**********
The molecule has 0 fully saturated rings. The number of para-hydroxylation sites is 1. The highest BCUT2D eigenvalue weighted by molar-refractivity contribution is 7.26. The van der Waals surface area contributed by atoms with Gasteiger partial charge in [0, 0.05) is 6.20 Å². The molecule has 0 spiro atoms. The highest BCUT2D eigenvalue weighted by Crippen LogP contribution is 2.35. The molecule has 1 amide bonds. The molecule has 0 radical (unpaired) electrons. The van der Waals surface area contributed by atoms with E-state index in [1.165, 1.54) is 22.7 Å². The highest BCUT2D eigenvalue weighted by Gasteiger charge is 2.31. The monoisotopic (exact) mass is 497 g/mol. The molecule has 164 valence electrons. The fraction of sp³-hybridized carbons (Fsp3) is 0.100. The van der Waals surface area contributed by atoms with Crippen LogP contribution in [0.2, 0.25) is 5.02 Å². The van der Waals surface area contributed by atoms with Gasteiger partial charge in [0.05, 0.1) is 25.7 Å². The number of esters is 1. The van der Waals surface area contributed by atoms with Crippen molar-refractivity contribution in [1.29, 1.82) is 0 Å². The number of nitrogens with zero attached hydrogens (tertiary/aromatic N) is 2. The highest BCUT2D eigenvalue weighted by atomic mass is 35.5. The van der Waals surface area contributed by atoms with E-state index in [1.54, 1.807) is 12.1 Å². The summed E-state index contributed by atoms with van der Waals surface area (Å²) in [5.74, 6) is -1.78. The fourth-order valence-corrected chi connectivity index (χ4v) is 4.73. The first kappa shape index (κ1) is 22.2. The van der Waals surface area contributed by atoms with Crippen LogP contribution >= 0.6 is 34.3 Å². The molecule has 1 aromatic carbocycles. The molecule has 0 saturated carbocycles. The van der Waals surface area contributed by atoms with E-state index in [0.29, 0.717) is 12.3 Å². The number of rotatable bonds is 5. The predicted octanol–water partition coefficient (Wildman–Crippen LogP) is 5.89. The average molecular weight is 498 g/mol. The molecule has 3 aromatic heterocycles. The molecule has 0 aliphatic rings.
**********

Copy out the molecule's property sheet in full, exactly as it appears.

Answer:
The molecule has 0 fully saturated rings. The number of para-hydroxylation sites is 1. The highest BCUT2D eigenvalue weighted by molar-refractivity contribution is 7.26. The van der Waals surface area contributed by atoms with Gasteiger partial charge in [0, 0.05) is 6.20 Å². The molecule has 0 spiro atoms. The highest BCUT2D eigenvalue weighted by Crippen LogP contribution is 2.35. The molecule has 1 amide bonds. The molecule has 0 radical (unpaired) electrons. The van der Waals surface area contributed by atoms with E-state index in [1.165, 1.54) is 22.7 Å². The highest BCUT2D eigenvalue weighted by Gasteiger charge is 2.31. The monoisotopic (exact) mass is 497 g/mol. The molecule has 164 valence electrons. The fraction of sp³-hybridized carbons (Fsp3) is 0.100. The van der Waals surface area contributed by atoms with Crippen LogP contribution in [0.2, 0.25) is 5.02 Å². The van der Waals surface area contributed by atoms with Gasteiger partial charge in [0.05, 0.1) is 25.7 Å². The number of esters is 1. The van der Waals surface area contributed by atoms with Crippen molar-refractivity contribution in [1.29, 1.82) is 0 Å². The number of nitrogens with zero attached hydrogens (tertiary/aromatic N) is 2. The highest BCUT2D eigenvalue weighted by atomic mass is 35.5. The van der Waals surface area contributed by atoms with E-state index in [1.54, 1.807) is 12.1 Å². The summed E-state index contributed by atoms with van der Waals surface area (Å²) in [5.74, 6) is -1.78. The fourth-order valence-corrected chi connectivity index (χ4v) is 4.73. The first kappa shape index (κ1) is 22.2. The van der Waals surface area contributed by atoms with Crippen LogP contribution >= 0.6 is 34.3 Å². The molecule has 1 aromatic carbocycles. The molecule has 0 saturated carbocycles. The van der Waals surface area contributed by atoms with E-state index in [0.29, 0.717) is 12.3 Å². The number of rotatable bonds is 5. The predicted octanol–water partition coefficient (Wildman–Crippen LogP) is 5.89. The average molecular weight is 498 g/mol. The molecule has 3 aromatic heterocycles. The molecule has 0 aliphatic rings.